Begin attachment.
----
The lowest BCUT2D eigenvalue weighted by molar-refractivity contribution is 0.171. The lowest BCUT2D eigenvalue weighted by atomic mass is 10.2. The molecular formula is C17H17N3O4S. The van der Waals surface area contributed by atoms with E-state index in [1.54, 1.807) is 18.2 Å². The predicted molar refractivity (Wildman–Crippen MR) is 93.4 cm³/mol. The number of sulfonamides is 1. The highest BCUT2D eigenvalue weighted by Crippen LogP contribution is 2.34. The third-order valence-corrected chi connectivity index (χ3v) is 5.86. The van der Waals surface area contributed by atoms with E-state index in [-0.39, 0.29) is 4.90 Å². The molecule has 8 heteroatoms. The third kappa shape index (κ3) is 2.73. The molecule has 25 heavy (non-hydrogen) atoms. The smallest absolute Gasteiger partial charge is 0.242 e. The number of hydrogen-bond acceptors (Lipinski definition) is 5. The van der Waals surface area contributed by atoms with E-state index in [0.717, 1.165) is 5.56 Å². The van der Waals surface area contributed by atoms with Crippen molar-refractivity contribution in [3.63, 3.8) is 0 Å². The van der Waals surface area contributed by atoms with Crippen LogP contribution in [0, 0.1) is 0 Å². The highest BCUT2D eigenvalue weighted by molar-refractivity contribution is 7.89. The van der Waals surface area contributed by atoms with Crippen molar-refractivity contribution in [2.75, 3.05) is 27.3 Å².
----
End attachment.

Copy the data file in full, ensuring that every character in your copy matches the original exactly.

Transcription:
The lowest BCUT2D eigenvalue weighted by molar-refractivity contribution is 0.171. The lowest BCUT2D eigenvalue weighted by atomic mass is 10.2. The molecular formula is C17H17N3O4S. The van der Waals surface area contributed by atoms with E-state index in [1.54, 1.807) is 18.2 Å². The predicted molar refractivity (Wildman–Crippen MR) is 93.4 cm³/mol. The number of sulfonamides is 1. The highest BCUT2D eigenvalue weighted by Crippen LogP contribution is 2.34. The third-order valence-corrected chi connectivity index (χ3v) is 5.86. The van der Waals surface area contributed by atoms with E-state index in [-0.39, 0.29) is 4.90 Å². The molecule has 8 heteroatoms. The third kappa shape index (κ3) is 2.73. The molecule has 25 heavy (non-hydrogen) atoms. The smallest absolute Gasteiger partial charge is 0.242 e. The number of hydrogen-bond acceptors (Lipinski definition) is 5. The van der Waals surface area contributed by atoms with E-state index in [0.717, 1.165) is 5.56 Å². The van der Waals surface area contributed by atoms with Crippen molar-refractivity contribution in [3.63, 3.8) is 0 Å². The van der Waals surface area contributed by atoms with Crippen LogP contribution in [0, 0.1) is 0 Å². The highest BCUT2D eigenvalue weighted by molar-refractivity contribution is 7.89. The van der Waals surface area contributed by atoms with Crippen molar-refractivity contribution in [2.75, 3.05) is 27.3 Å².